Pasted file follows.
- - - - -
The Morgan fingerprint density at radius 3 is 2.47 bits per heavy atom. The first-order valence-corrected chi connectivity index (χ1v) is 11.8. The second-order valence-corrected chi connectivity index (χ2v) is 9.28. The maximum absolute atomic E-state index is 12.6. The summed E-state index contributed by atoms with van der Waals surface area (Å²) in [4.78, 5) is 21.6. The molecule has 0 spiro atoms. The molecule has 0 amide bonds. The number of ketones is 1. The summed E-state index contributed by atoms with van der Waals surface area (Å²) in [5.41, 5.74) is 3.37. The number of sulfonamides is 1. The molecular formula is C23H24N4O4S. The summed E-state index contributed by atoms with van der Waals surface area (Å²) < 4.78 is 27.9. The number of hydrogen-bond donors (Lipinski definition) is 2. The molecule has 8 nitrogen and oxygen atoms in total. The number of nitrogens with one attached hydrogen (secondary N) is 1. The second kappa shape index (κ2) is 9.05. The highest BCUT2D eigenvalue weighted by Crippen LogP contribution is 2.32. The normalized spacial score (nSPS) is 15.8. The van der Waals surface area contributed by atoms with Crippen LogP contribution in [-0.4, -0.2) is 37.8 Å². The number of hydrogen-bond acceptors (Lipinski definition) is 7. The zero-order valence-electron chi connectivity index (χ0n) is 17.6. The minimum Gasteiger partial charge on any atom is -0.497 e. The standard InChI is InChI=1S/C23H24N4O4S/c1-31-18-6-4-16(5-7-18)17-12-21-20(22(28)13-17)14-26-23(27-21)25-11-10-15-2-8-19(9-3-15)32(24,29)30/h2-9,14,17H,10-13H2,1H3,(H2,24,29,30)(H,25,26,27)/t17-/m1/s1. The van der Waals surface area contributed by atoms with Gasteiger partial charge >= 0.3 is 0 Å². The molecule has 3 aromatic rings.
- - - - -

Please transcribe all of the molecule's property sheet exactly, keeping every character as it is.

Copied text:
The Morgan fingerprint density at radius 3 is 2.47 bits per heavy atom. The first-order valence-corrected chi connectivity index (χ1v) is 11.8. The second-order valence-corrected chi connectivity index (χ2v) is 9.28. The maximum absolute atomic E-state index is 12.6. The summed E-state index contributed by atoms with van der Waals surface area (Å²) in [4.78, 5) is 21.6. The molecule has 0 spiro atoms. The molecule has 0 amide bonds. The number of ketones is 1. The summed E-state index contributed by atoms with van der Waals surface area (Å²) in [5.41, 5.74) is 3.37. The number of sulfonamides is 1. The molecular formula is C23H24N4O4S. The summed E-state index contributed by atoms with van der Waals surface area (Å²) < 4.78 is 27.9. The number of hydrogen-bond donors (Lipinski definition) is 2. The molecule has 8 nitrogen and oxygen atoms in total. The number of nitrogens with one attached hydrogen (secondary N) is 1. The second kappa shape index (κ2) is 9.05. The highest BCUT2D eigenvalue weighted by Crippen LogP contribution is 2.32. The normalized spacial score (nSPS) is 15.8. The van der Waals surface area contributed by atoms with Crippen LogP contribution in [-0.4, -0.2) is 37.8 Å². The number of hydrogen-bond acceptors (Lipinski definition) is 7. The zero-order valence-electron chi connectivity index (χ0n) is 17.6. The minimum Gasteiger partial charge on any atom is -0.497 e. The standard InChI is InChI=1S/C23H24N4O4S/c1-31-18-6-4-16(5-7-18)17-12-21-20(22(28)13-17)14-26-23(27-21)25-11-10-15-2-8-19(9-3-15)32(24,29)30/h2-9,14,17H,10-13H2,1H3,(H2,24,29,30)(H,25,26,27)/t17-/m1/s1. The van der Waals surface area contributed by atoms with Gasteiger partial charge >= 0.3 is 0 Å². The molecule has 3 aromatic rings.